do differently next time to succeed?” Those who are not resilient typically

interpret mistakes as attributable to conditions that cannot be easily

corrected, such as a lack of intelligence. They feel defeated by mistakes

and often end up blaming others or quitting or refusing to attempt things.

Observe what you say to yourself when you make a mistake. It will give

you a clue to how resilient you are and what you might have to change.

Key #8: Learn to Deal with Success and Build Islands of


Just as the manner in which we understand and respond to setbacks is an

integral part of a resilient mindset so too, is the way we react to

successes in our lives. Think about how you understand your

achievements. Those who are resilient view their accomplishments as

based upon their own resources and strengths. This doesn’t mean they

fail to acknowledge the support of others. Rather, they don’t dismiss or

minimize what they have achieved. In contrast, people who are not

resilient tend to attribute their success to factors outside their control

such as luck or chance or fate. Consequently, they are not as confident or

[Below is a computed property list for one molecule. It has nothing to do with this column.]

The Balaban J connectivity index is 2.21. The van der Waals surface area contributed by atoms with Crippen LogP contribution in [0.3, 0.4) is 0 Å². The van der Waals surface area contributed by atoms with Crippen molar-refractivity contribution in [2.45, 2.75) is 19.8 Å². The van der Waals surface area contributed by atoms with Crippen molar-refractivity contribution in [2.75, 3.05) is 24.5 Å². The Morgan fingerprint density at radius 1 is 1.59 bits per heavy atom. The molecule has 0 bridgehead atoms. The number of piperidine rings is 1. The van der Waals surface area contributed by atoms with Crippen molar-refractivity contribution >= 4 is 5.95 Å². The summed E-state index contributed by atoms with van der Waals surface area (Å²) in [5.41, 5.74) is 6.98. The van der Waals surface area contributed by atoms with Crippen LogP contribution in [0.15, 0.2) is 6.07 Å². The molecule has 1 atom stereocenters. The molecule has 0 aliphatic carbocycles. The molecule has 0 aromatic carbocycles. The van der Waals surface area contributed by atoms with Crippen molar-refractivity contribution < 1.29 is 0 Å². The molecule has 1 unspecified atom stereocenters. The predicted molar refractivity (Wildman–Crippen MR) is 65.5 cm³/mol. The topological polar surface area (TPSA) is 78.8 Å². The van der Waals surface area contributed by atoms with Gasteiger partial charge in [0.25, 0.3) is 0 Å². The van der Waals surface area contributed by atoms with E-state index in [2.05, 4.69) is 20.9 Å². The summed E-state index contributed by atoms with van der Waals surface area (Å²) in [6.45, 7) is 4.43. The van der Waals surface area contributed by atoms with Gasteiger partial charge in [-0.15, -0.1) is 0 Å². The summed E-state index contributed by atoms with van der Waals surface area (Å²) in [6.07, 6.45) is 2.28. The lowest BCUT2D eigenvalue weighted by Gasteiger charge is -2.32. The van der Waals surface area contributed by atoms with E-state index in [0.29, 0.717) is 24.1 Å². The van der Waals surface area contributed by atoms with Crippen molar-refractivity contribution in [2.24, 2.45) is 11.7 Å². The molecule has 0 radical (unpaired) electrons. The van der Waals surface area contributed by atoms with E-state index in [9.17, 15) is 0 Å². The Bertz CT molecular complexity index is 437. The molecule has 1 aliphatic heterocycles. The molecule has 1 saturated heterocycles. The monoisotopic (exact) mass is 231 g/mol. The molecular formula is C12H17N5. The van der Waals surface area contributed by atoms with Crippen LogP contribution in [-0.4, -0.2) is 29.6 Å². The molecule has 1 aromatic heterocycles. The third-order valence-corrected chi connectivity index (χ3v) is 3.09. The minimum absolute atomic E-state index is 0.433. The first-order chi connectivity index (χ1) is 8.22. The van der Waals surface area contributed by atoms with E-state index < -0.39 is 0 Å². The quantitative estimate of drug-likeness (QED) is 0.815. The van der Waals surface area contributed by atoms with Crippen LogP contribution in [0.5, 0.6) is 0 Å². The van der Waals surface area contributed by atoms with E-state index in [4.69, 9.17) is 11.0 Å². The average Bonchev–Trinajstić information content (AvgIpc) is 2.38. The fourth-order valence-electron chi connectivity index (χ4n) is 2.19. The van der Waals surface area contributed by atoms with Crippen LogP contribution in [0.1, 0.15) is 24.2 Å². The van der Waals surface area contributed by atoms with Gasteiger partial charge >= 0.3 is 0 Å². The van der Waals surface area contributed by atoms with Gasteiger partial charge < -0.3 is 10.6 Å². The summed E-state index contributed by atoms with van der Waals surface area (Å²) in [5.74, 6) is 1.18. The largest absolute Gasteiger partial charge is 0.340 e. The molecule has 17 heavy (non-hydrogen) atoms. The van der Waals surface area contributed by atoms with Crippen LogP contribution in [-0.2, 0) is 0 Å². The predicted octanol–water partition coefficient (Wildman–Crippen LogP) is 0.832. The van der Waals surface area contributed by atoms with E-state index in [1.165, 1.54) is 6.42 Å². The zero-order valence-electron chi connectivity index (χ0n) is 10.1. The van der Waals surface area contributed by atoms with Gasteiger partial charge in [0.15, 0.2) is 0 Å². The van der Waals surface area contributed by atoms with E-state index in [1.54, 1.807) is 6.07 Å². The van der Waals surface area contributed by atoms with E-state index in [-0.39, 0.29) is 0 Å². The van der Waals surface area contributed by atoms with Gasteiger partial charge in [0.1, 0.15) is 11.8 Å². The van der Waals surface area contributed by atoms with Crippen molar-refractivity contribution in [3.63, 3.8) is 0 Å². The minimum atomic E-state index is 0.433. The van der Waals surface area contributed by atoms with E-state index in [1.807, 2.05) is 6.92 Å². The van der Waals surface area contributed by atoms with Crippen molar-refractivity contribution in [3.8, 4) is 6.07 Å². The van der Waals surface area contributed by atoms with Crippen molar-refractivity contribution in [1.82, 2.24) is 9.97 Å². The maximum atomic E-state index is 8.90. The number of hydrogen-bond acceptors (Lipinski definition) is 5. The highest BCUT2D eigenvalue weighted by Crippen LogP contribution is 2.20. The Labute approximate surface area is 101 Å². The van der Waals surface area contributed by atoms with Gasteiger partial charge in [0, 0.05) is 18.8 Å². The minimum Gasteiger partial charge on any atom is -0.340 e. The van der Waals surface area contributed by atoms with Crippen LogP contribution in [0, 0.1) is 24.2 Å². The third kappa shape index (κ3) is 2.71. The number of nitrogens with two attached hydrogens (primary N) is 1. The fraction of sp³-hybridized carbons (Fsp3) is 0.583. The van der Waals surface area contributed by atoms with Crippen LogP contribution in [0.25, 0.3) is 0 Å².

optimistic about being successful in the future. There is another feature

of resilient people we wish to highlight. While they do not deny their

vulnerabilities, they are able to identify their strengths or what we call

their “islands of competence.” What would you list as your islands of

competence? Do you regularly engage in these strengths to bolster your


Key #9: Continue Developing Self-Discipline and Self-Control

Self-discipline and self-control play a significant role in our daily activities.

When we think before we act, when we consider the feelings of others,

when we reflect upon possible solutions to problems, when we behave in

a rational and thoughtful way, when we engage in developing a business

plan, when we keep from screaming at someone who has done something

to make us angry, we are displaying self-discipline and self-control. It is a

major component of stress-hardiness and resilience. Self-discipline and

self-control must be exercised in the following ways: Accept ownership

for your behavior. Be consistent, but not rigid. Become a proactive

problem solver, thinking of different solutions before you act. Believe that